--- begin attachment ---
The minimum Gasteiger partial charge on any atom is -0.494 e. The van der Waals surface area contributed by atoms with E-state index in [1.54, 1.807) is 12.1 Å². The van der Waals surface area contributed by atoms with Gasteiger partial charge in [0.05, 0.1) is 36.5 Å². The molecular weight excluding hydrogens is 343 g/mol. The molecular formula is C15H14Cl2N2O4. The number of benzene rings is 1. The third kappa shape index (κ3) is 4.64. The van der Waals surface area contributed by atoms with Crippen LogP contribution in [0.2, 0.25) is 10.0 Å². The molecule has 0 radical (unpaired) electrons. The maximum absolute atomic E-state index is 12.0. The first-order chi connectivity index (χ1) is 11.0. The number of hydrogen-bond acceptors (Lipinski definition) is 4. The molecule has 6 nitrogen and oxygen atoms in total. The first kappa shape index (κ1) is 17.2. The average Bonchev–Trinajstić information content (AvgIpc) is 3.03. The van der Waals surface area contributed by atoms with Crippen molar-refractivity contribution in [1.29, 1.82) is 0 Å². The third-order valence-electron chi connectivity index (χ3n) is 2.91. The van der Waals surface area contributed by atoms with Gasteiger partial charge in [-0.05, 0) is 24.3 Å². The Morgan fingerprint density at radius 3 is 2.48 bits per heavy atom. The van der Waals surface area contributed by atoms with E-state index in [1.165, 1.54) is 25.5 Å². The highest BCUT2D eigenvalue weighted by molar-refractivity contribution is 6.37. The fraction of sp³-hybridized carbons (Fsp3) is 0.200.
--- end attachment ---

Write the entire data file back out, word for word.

The minimum Gasteiger partial charge on any atom is -0.494 e. The van der Waals surface area contributed by atoms with E-state index in [1.54, 1.807) is 12.1 Å². The van der Waals surface area contributed by atoms with Gasteiger partial charge in [0.05, 0.1) is 36.5 Å². The molecular weight excluding hydrogens is 343 g/mol. The molecular formula is C15H14Cl2N2O4. The number of benzene rings is 1. The third kappa shape index (κ3) is 4.64. The van der Waals surface area contributed by atoms with Crippen LogP contribution in [0.2, 0.25) is 10.0 Å². The molecule has 0 radical (unpaired) electrons. The maximum absolute atomic E-state index is 12.0. The first-order chi connectivity index (χ1) is 11.0. The number of hydrogen-bond acceptors (Lipinski definition) is 4. The molecule has 6 nitrogen and oxygen atoms in total. The first kappa shape index (κ1) is 17.2. The average Bonchev–Trinajstić information content (AvgIpc) is 3.03. The van der Waals surface area contributed by atoms with Crippen molar-refractivity contribution in [1.29, 1.82) is 0 Å². The third-order valence-electron chi connectivity index (χ3n) is 2.91. The van der Waals surface area contributed by atoms with Gasteiger partial charge in [-0.05, 0) is 24.3 Å². The Morgan fingerprint density at radius 3 is 2.48 bits per heavy atom. The van der Waals surface area contributed by atoms with E-state index in [1.165, 1.54) is 25.5 Å². The highest BCUT2D eigenvalue weighted by molar-refractivity contribution is 6.37. The fraction of sp³-hybridized carbons (Fsp3) is 0.200.